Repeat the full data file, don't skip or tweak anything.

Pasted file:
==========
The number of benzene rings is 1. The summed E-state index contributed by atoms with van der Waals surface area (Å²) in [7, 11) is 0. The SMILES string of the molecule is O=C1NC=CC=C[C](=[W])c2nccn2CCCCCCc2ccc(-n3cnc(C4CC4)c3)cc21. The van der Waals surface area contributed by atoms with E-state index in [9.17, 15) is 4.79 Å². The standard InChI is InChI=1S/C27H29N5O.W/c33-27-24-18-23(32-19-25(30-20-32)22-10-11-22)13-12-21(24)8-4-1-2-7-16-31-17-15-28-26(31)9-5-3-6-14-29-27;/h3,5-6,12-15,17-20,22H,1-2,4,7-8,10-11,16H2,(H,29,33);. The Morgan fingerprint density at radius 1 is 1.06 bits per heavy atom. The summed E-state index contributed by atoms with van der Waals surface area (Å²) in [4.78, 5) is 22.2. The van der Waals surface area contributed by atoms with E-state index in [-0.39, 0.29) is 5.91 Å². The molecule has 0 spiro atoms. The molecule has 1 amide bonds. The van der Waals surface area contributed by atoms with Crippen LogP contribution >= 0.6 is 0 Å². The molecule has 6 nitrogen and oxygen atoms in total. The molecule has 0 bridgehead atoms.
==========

The number of benzene rings is 1. The summed E-state index contributed by atoms with van der Waals surface area (Å²) in [7, 11) is 0. The SMILES string of the molecule is O=C1NC=CC=C[C](=[W])c2nccn2CCCCCCc2ccc(-n3cnc(C4CC4)c3)cc21. The van der Waals surface area contributed by atoms with E-state index in [9.17, 15) is 4.79 Å². The standard InChI is InChI=1S/C27H29N5O.W/c33-27-24-18-23(32-19-25(30-20-32)22-10-11-22)13-12-21(24)8-4-1-2-7-16-31-17-15-28-26(31)9-5-3-6-14-29-27;/h3,5-6,12-15,17-20,22H,1-2,4,7-8,10-11,16H2,(H,29,33);. The Morgan fingerprint density at radius 1 is 1.06 bits per heavy atom. The summed E-state index contributed by atoms with van der Waals surface area (Å²) in [4.78, 5) is 22.2. The van der Waals surface area contributed by atoms with E-state index in [-0.39, 0.29) is 5.91 Å². The molecule has 0 spiro atoms. The molecule has 1 amide bonds. The van der Waals surface area contributed by atoms with Crippen LogP contribution >= 0.6 is 0 Å². The molecule has 6 nitrogen and oxygen atoms in total. The molecule has 0 bridgehead atoms.